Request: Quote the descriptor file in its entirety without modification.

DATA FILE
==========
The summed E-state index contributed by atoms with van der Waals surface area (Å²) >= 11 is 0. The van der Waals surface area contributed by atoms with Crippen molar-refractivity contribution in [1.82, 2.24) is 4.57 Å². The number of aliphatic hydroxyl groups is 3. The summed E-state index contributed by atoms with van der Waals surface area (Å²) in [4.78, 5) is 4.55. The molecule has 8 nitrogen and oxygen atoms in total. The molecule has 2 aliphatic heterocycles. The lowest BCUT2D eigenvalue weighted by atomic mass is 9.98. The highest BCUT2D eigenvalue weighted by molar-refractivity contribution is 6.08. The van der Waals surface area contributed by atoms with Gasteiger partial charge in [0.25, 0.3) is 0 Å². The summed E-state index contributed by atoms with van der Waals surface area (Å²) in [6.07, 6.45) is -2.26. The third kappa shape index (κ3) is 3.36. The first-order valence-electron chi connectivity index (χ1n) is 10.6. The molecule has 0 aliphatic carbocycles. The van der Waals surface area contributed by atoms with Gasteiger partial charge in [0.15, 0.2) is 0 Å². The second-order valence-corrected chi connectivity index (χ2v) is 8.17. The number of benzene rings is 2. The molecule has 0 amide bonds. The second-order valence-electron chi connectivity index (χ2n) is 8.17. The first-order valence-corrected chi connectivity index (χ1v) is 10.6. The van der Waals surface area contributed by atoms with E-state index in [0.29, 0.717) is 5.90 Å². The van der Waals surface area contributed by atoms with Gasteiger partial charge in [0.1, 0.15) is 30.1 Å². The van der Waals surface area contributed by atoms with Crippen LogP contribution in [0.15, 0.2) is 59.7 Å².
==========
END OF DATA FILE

The summed E-state index contributed by atoms with van der Waals surface area (Å²) >= 11 is 0. The van der Waals surface area contributed by atoms with Crippen molar-refractivity contribution in [1.82, 2.24) is 4.57 Å². The number of aliphatic hydroxyl groups is 3. The summed E-state index contributed by atoms with van der Waals surface area (Å²) in [4.78, 5) is 4.55. The molecule has 8 nitrogen and oxygen atoms in total. The molecule has 2 aliphatic heterocycles. The lowest BCUT2D eigenvalue weighted by atomic mass is 9.98. The highest BCUT2D eigenvalue weighted by molar-refractivity contribution is 6.08. The van der Waals surface area contributed by atoms with Gasteiger partial charge in [0.25, 0.3) is 0 Å². The summed E-state index contributed by atoms with van der Waals surface area (Å²) in [6.07, 6.45) is -2.26. The third kappa shape index (κ3) is 3.36. The first-order valence-electron chi connectivity index (χ1n) is 10.6. The molecule has 0 aliphatic carbocycles. The van der Waals surface area contributed by atoms with Gasteiger partial charge in [0.15, 0.2) is 0 Å². The second-order valence-corrected chi connectivity index (χ2v) is 8.17. The number of benzene rings is 2. The molecule has 0 amide bonds. The second-order valence-electron chi connectivity index (χ2n) is 8.17. The first-order valence-corrected chi connectivity index (χ1v) is 10.6. The van der Waals surface area contributed by atoms with E-state index in [0.29, 0.717) is 5.90 Å². The van der Waals surface area contributed by atoms with Gasteiger partial charge in [0.1, 0.15) is 30.1 Å². The van der Waals surface area contributed by atoms with Crippen LogP contribution in [0.15, 0.2) is 59.7 Å².